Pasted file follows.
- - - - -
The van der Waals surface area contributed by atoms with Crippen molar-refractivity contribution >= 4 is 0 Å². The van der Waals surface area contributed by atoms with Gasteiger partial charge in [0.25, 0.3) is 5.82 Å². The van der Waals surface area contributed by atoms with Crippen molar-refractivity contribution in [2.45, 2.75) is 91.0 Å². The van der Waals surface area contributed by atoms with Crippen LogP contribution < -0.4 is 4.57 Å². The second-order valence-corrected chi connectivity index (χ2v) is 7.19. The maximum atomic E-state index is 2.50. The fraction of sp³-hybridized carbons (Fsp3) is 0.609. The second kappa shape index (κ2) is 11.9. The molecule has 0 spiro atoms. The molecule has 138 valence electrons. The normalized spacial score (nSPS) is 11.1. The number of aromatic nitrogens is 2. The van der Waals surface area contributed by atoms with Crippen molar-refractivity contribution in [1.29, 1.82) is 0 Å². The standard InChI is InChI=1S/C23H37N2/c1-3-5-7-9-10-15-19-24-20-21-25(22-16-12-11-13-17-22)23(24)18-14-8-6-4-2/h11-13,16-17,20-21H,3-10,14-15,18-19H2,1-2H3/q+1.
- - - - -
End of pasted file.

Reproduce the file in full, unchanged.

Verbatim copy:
The van der Waals surface area contributed by atoms with Crippen molar-refractivity contribution >= 4 is 0 Å². The van der Waals surface area contributed by atoms with Gasteiger partial charge in [0.25, 0.3) is 5.82 Å². The van der Waals surface area contributed by atoms with Crippen molar-refractivity contribution in [2.45, 2.75) is 91.0 Å². The van der Waals surface area contributed by atoms with Crippen LogP contribution < -0.4 is 4.57 Å². The second-order valence-corrected chi connectivity index (χ2v) is 7.19. The maximum atomic E-state index is 2.50. The fraction of sp³-hybridized carbons (Fsp3) is 0.609. The second kappa shape index (κ2) is 11.9. The molecule has 0 spiro atoms. The molecule has 138 valence electrons. The normalized spacial score (nSPS) is 11.1. The number of aromatic nitrogens is 2. The van der Waals surface area contributed by atoms with Crippen molar-refractivity contribution in [1.29, 1.82) is 0 Å². The standard InChI is InChI=1S/C23H37N2/c1-3-5-7-9-10-15-19-24-20-21-25(22-16-12-11-13-17-22)23(24)18-14-8-6-4-2/h11-13,16-17,20-21H,3-10,14-15,18-19H2,1-2H3/q+1.